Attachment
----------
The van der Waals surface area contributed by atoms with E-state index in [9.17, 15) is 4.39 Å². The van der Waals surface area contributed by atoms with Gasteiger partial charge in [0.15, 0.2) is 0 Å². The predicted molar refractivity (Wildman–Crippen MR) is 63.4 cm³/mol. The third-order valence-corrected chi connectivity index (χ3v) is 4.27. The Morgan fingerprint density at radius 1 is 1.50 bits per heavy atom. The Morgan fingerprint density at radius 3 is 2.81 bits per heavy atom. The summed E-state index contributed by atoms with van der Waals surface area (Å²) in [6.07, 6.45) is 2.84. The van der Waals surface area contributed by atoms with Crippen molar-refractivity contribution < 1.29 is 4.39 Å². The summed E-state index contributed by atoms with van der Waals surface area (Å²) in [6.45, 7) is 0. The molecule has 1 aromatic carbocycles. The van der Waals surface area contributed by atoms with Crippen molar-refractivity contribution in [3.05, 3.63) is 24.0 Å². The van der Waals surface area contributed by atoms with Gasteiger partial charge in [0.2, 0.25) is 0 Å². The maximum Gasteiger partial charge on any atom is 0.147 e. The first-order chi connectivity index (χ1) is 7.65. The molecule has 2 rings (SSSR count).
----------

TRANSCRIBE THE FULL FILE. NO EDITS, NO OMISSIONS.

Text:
The van der Waals surface area contributed by atoms with E-state index in [9.17, 15) is 4.39 Å². The van der Waals surface area contributed by atoms with Gasteiger partial charge in [0.15, 0.2) is 0 Å². The predicted molar refractivity (Wildman–Crippen MR) is 63.4 cm³/mol. The third-order valence-corrected chi connectivity index (χ3v) is 4.27. The Morgan fingerprint density at radius 1 is 1.50 bits per heavy atom. The Morgan fingerprint density at radius 3 is 2.81 bits per heavy atom. The summed E-state index contributed by atoms with van der Waals surface area (Å²) in [6.07, 6.45) is 2.84. The van der Waals surface area contributed by atoms with Crippen molar-refractivity contribution < 1.29 is 4.39 Å². The summed E-state index contributed by atoms with van der Waals surface area (Å²) in [6.45, 7) is 0. The molecule has 1 aromatic carbocycles. The van der Waals surface area contributed by atoms with Crippen molar-refractivity contribution in [3.05, 3.63) is 24.0 Å². The van der Waals surface area contributed by atoms with Gasteiger partial charge in [0.2, 0.25) is 0 Å². The maximum Gasteiger partial charge on any atom is 0.147 e. The first-order chi connectivity index (χ1) is 7.65. The molecule has 2 rings (SSSR count).